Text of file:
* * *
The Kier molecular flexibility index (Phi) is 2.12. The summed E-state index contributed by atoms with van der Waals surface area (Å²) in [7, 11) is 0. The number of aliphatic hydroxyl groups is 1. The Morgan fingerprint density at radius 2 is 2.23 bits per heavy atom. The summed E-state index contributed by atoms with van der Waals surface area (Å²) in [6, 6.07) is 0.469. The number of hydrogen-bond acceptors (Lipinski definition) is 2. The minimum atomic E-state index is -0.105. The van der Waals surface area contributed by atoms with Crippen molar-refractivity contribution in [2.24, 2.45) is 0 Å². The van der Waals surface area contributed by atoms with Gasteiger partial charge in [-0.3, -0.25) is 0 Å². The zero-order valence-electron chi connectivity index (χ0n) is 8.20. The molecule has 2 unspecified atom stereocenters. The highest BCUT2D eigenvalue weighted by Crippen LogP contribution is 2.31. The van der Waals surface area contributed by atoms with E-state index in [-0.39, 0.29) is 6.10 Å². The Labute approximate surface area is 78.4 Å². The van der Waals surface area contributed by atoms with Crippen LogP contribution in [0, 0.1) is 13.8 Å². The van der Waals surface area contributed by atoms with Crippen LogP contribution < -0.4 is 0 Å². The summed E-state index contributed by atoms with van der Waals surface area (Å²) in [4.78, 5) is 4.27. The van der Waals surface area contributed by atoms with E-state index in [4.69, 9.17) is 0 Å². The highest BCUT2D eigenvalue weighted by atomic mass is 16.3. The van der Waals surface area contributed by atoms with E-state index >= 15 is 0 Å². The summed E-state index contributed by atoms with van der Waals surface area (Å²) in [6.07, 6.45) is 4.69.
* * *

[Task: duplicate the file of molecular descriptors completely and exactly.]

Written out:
The Kier molecular flexibility index (Phi) is 2.12. The summed E-state index contributed by atoms with van der Waals surface area (Å²) in [7, 11) is 0. The number of aliphatic hydroxyl groups is 1. The Morgan fingerprint density at radius 2 is 2.23 bits per heavy atom. The summed E-state index contributed by atoms with van der Waals surface area (Å²) in [6, 6.07) is 0.469. The number of hydrogen-bond acceptors (Lipinski definition) is 2. The minimum atomic E-state index is -0.105. The van der Waals surface area contributed by atoms with Crippen molar-refractivity contribution in [2.24, 2.45) is 0 Å². The van der Waals surface area contributed by atoms with Gasteiger partial charge in [-0.3, -0.25) is 0 Å². The zero-order valence-electron chi connectivity index (χ0n) is 8.20. The molecule has 2 unspecified atom stereocenters. The highest BCUT2D eigenvalue weighted by Crippen LogP contribution is 2.31. The van der Waals surface area contributed by atoms with E-state index in [-0.39, 0.29) is 6.10 Å². The Labute approximate surface area is 78.4 Å². The van der Waals surface area contributed by atoms with Crippen LogP contribution in [0, 0.1) is 13.8 Å². The van der Waals surface area contributed by atoms with Crippen LogP contribution < -0.4 is 0 Å². The summed E-state index contributed by atoms with van der Waals surface area (Å²) in [4.78, 5) is 4.27. The van der Waals surface area contributed by atoms with E-state index in [4.69, 9.17) is 0 Å². The highest BCUT2D eigenvalue weighted by atomic mass is 16.3. The van der Waals surface area contributed by atoms with E-state index >= 15 is 0 Å². The summed E-state index contributed by atoms with van der Waals surface area (Å²) in [6.07, 6.45) is 4.69.